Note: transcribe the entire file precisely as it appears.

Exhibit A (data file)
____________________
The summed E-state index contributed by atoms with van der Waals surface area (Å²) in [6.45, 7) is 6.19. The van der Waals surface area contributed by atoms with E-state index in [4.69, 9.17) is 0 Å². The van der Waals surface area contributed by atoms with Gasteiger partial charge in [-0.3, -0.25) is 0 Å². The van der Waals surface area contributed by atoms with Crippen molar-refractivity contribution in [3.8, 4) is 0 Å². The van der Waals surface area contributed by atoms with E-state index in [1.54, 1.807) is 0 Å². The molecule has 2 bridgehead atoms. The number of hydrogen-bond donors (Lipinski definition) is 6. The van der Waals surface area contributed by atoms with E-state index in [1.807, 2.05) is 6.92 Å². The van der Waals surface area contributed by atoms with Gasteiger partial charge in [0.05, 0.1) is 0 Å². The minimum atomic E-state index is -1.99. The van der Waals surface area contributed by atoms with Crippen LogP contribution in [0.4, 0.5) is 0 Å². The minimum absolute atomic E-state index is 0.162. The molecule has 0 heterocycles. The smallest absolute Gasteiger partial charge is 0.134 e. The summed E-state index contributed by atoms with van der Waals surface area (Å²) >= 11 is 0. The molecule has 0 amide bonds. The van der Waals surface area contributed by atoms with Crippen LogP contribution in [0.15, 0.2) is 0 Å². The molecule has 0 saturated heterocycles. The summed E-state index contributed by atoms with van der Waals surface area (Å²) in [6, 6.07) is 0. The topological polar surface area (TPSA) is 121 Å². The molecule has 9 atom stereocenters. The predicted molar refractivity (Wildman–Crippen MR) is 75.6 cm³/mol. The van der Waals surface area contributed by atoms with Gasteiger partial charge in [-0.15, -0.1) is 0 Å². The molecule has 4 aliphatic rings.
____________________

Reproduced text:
The summed E-state index contributed by atoms with van der Waals surface area (Å²) in [6.45, 7) is 6.19. The van der Waals surface area contributed by atoms with E-state index in [4.69, 9.17) is 0 Å². The van der Waals surface area contributed by atoms with Gasteiger partial charge in [-0.3, -0.25) is 0 Å². The van der Waals surface area contributed by atoms with Crippen molar-refractivity contribution in [3.8, 4) is 0 Å². The van der Waals surface area contributed by atoms with E-state index in [1.54, 1.807) is 0 Å². The molecule has 2 bridgehead atoms. The number of hydrogen-bond donors (Lipinski definition) is 6. The van der Waals surface area contributed by atoms with E-state index in [1.807, 2.05) is 6.92 Å². The van der Waals surface area contributed by atoms with Gasteiger partial charge in [0.05, 0.1) is 0 Å². The minimum atomic E-state index is -1.99. The van der Waals surface area contributed by atoms with Crippen LogP contribution in [0.4, 0.5) is 0 Å². The minimum absolute atomic E-state index is 0.162. The molecule has 0 heterocycles. The smallest absolute Gasteiger partial charge is 0.134 e. The summed E-state index contributed by atoms with van der Waals surface area (Å²) >= 11 is 0. The molecule has 0 amide bonds. The van der Waals surface area contributed by atoms with Crippen LogP contribution in [0.15, 0.2) is 0 Å². The molecule has 0 saturated heterocycles. The summed E-state index contributed by atoms with van der Waals surface area (Å²) in [6, 6.07) is 0. The topological polar surface area (TPSA) is 121 Å². The molecule has 9 atom stereocenters. The predicted molar refractivity (Wildman–Crippen MR) is 75.6 cm³/mol. The van der Waals surface area contributed by atoms with Gasteiger partial charge in [-0.15, -0.1) is 0 Å². The molecule has 4 aliphatic rings.